Imagine our delight then, when we stumbled across Down to Earth.   Struck by their incredible reviews and our ability to take photos underground – something that certainly isn’t allowed within the larger caves, we were quick to lock in a day trip from Auckland

An easy 2.5-hour drive from home, Down to Earth offers a number of different start times, allowing those who do want to travel in from other parts of the country plenty of time to make the trip in a day (should you wish).

All trips start with a thorough orientation and gear-up (don’t worry, they supply practically everything you’ll need to wear) before heading deep down into their privately owned bush paradise.

Two backpackers descending on a narrow wooden ladder heading to the woods.

Entering the caves, you’ll clamber over rock formations, squeeze through gaps and wade through streams, all in the name of good old-fashioned fun whilst on the hunt for that perfect glow worm photo.  All tracks through the caves are optional so it’s entirely up to you whether you wiggle your way through crevices on your belly or stick to your feet throughout.

With small groups (2-4 max) and a clear focus on photography, guests have plenty of opportunities to set up their shots within this unique environment.

Time underground absolutely flies by and with a few helpful hints from your guide (remembering that this tour does assume that you’ve got an idea as to how you’ll take your photos – it’s not for total beginners), you’ll have a ball and come away with some stunning shots.

A woman peeps through a small opening between huge rocks inside a cave.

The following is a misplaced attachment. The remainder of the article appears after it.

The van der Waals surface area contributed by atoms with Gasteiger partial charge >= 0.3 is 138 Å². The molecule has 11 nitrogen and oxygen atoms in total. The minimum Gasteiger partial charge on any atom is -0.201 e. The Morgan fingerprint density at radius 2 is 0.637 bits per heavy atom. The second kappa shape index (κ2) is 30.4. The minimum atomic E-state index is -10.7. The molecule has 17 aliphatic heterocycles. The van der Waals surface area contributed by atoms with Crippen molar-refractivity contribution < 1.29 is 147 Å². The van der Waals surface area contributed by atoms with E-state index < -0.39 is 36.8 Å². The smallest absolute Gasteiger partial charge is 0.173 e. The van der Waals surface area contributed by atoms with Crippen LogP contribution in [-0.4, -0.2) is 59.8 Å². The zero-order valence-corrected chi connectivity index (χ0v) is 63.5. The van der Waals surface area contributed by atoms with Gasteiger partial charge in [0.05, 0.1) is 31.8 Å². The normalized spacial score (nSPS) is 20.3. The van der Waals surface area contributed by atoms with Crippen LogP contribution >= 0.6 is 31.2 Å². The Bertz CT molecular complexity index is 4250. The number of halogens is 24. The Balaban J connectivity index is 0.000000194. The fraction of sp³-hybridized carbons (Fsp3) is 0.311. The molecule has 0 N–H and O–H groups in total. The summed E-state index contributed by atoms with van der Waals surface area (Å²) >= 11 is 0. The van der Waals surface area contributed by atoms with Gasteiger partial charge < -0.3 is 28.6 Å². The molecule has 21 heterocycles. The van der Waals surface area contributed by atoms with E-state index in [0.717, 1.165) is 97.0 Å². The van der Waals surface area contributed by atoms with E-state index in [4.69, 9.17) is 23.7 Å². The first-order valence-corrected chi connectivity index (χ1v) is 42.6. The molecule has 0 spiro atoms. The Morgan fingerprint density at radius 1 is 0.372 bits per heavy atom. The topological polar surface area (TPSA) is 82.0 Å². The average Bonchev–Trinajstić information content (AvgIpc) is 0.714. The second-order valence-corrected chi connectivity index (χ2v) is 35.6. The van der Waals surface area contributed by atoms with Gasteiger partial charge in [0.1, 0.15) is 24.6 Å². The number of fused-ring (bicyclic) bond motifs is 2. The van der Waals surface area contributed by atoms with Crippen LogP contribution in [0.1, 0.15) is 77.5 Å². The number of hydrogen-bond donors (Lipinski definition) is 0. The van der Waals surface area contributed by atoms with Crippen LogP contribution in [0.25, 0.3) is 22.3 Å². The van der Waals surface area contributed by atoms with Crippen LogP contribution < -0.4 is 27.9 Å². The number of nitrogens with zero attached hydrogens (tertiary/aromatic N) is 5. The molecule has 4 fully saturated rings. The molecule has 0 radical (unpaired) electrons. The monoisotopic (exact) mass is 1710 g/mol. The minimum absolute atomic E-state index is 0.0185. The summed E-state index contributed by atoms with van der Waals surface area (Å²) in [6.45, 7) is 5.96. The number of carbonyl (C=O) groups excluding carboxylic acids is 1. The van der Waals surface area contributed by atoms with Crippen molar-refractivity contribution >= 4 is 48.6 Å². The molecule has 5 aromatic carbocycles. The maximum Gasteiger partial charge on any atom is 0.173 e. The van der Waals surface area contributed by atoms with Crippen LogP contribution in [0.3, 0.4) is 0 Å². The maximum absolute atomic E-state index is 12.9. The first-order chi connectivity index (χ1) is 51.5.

Though the limestone caves, glow worms and bushwalk are all breathtaking, it really is the team at Down to Earth that makes this a unique experience.  With personal touches (from a family that grew up on this farm as kids), you’ll walk away feeling more like a friend than a customer.

Warm tea, plenty of biscuits and native birds will all be waiting for you when you return from your photography adventure, where the deck really does provide the perfect setting to sit and reflect on an amazing true-blue Kiwi experience.

View of trees and vegetation as seen from the entrance of a cave.

Photography Tips: Take That Perfect Glow Worm Picture…

Effectively photographing glow worms within cave systems can be challenging work.  Worthwhile and exciting, sure, but challenging all the same.

With a few key tips and tricks though, a lot of the guesswork can be taken out of the equation.

1. Take Your Manual Camera & Set It Up Correctly

The type of camera doesn’t specifically matter as long as you have full manual control over its settings.  The two friends that I shot with used full DSLRs whilst I used my mirrorless Fuji.

If you’re on the hunt for a new camera, I totally recommend a mirrorless option.  I got rid of my DSLR a few years back as it was just so bulky – and I don’t miss it for a moment!  Though I adore my Fuji, this mirrorless camera review may also help you to make a great buying decision.

You will need to be able to set the ISO, focus and shutter speed manually (and I recommend ensuring that you’re familiar with your camera before venturing underground as it’s that much harder in the dark).

We suggest using the following settings as a starting point: